Wednesday, October 12, 2005

Way of the Heart

Eliyahu send an invite for a potluck break-the-ramadan-fast - Iftar at the Knights Palace Hotel where The Way of the Heart people were staying. I call them Chassidic Christians, even though some of them don't refer to themselves as Christians, because they get close to God through song and prayer and dance. There was a special aura about them.
I missed the first hour because of work - but got there in time for the listening circles. There must have been over 100 people. The group came mainly from the US and Australia plus a group of Moslems were bussed in from Nazareth to join us. It seemed all the local Jewish peace workers were there as well. The women from The Way of the Heart group were interesting to look at - all covered in ethnic shawls and beautiful colored clothing.

We shared the break-fast with the Moslems sitting down to a beautifully set table - with one date on our plate and water - which I found out is the traditional way to break the Ramadan fast. Pot luck turned out to be a buffet of a large variety of food - my cream cheese and labane were absolutely useless here so I tucked it back into my backpack. We'll eat it at home. Before we ate, blessings were said by Chrisian, Jewish and Moslem representatives. Then we dug in.

I was happy to see my new friend from the health food store arrive with a French friend of hers who is thinking of moving to our neighborhood. He was tall and looked to be quite a mix of races - black, oriental, and I don't know what else. I figured I'll invite him for Shabbat dinner and let Hubby do the probing which he always does so well.

After dinner, Gabriel Meyer, the founder of Sulha, was standing in the middle of a circle leading the singing and swaying. Chaim laughed and told me it looks like a Knights of Columbus prayer session. He also told me that Gabriel is going to India in two weeks to meet the Dalai Lama - at the Dalai Lama's invitation. Wow. By the time I get to Dharamsala, the Dalai Lama will be in the US. I'll have to meet him some other place and time.

The Moslems made a short presentation on Ramadan. The Way of the Heart people chanted the Lord's Prayer in Aramaic and sang songs in Aramaic. I thought it was pretty wild. I also thought they were probably the only people in the world who didn't need subtitles for Mel Gibson's The Passion of Christ movie, which was all in Aramaic.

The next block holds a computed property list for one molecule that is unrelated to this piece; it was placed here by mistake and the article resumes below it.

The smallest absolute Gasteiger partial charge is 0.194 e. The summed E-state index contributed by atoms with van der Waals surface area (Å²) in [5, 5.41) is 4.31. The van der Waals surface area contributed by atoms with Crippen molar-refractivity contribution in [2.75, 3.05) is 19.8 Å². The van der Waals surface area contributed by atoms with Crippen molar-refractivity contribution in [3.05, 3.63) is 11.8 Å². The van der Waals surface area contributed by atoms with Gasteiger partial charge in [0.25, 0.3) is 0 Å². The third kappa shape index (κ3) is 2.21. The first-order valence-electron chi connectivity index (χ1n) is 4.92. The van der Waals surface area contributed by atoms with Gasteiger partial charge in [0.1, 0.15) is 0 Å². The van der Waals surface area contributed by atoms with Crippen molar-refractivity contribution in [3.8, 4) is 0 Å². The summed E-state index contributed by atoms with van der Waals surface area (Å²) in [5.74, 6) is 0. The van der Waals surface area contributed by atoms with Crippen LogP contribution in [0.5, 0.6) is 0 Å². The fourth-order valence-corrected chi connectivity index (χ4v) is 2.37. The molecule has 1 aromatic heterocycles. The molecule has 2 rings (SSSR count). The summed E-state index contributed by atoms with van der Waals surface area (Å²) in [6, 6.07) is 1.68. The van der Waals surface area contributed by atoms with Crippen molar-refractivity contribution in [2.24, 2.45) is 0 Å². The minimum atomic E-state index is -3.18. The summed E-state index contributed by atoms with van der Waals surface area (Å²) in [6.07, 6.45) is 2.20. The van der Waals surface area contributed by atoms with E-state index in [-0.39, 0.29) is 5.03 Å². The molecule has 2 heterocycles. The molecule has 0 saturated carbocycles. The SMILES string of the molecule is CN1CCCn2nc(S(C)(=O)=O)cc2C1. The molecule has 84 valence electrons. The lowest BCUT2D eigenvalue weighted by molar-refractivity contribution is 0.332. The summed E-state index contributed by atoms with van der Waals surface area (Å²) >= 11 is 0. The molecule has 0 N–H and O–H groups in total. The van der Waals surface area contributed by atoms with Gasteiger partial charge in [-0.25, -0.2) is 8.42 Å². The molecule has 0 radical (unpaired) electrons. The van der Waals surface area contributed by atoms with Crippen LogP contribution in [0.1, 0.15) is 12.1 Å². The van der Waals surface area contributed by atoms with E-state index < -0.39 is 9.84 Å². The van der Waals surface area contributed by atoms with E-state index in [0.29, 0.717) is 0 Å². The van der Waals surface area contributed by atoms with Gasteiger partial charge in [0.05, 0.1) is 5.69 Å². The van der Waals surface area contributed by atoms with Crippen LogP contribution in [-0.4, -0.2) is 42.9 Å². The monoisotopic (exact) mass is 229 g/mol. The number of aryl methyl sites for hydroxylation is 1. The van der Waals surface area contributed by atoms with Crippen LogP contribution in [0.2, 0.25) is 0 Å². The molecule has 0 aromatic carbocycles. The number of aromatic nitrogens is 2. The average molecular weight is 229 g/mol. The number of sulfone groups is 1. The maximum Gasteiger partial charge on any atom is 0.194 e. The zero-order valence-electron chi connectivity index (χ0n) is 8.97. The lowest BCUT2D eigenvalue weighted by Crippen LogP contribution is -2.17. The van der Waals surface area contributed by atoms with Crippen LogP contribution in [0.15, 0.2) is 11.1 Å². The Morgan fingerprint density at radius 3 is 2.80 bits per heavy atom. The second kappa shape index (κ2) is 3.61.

Afterwards, Dr. Michael Kagan made a beautiful presentation on the upcoming Jewish fast day of Yom Kippur and how we are like different threads that intertwine. We are different but end up touching each other, as it is now, having Ramadan and the Jewish holy days together this year. He explained Jewish traditions of Yom Kippur, by wearing white. It is also a tradition for men to wear a white "kittel" a thin belted cotton robe over your clothes - the same one you get married in, wear every Yom Kippur and eventually get buried in. This brings out humility. And the wearing of white is symbolic of being like angels, who generally do not eat, drink, have sexual relations - ever. But for one day we do this too. Moslems and Jews have a tradition that angels have one leg. Humans have two, denoting the choices one always has to make in life and the conflicts one comes across. Angels don't have this conflict - they just know what they have to do.

After we had an interactive session where we broke up into couples - asked forgiveness for someone we hurt and forgave someone who hurt us and forgave ourselves for hurting ourselves, while the other person was a witness.

My new friend was impressed by his teachings. I was glad to hear that, because he's having an interfaith thing at his home the first night of Sukkot. I would have had to have gone alone. Hubby is not into this stuff at all, so I am really grateful that God placed a like-minded person close to where I live so I have someone to share these experiences with.

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